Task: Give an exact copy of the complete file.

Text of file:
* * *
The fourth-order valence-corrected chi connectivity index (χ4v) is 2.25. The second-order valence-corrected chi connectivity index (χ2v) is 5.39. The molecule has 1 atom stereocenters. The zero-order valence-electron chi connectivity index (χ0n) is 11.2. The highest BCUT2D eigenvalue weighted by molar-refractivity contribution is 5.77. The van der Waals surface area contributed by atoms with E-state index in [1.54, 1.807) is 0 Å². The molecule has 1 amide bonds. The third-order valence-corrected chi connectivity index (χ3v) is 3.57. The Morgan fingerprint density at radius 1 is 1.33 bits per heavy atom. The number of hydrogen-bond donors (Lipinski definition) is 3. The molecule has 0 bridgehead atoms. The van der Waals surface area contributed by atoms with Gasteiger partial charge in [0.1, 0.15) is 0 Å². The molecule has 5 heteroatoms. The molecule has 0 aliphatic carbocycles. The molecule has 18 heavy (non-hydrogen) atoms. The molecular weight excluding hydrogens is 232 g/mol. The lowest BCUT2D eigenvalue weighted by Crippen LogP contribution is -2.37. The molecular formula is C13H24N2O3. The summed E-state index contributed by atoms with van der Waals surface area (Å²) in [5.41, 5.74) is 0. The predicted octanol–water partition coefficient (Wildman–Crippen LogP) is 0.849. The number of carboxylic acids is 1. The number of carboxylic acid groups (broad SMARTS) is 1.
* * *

The fourth-order valence-corrected chi connectivity index (χ4v) is 2.25. The second-order valence-corrected chi connectivity index (χ2v) is 5.39. The molecule has 1 atom stereocenters. The zero-order valence-electron chi connectivity index (χ0n) is 11.2. The highest BCUT2D eigenvalue weighted by molar-refractivity contribution is 5.77. The van der Waals surface area contributed by atoms with E-state index in [1.54, 1.807) is 0 Å². The molecule has 1 amide bonds. The third-order valence-corrected chi connectivity index (χ3v) is 3.57. The Morgan fingerprint density at radius 1 is 1.33 bits per heavy atom. The number of hydrogen-bond donors (Lipinski definition) is 3. The molecule has 0 bridgehead atoms. The van der Waals surface area contributed by atoms with Gasteiger partial charge in [0.1, 0.15) is 0 Å². The molecule has 5 heteroatoms. The molecule has 0 aliphatic carbocycles. The molecule has 18 heavy (non-hydrogen) atoms. The molecular weight excluding hydrogens is 232 g/mol. The lowest BCUT2D eigenvalue weighted by Crippen LogP contribution is -2.37. The molecular formula is C13H24N2O3. The summed E-state index contributed by atoms with van der Waals surface area (Å²) in [5.41, 5.74) is 0. The predicted octanol–water partition coefficient (Wildman–Crippen LogP) is 0.849. The number of carboxylic acids is 1. The number of carboxylic acid groups (broad SMARTS) is 1.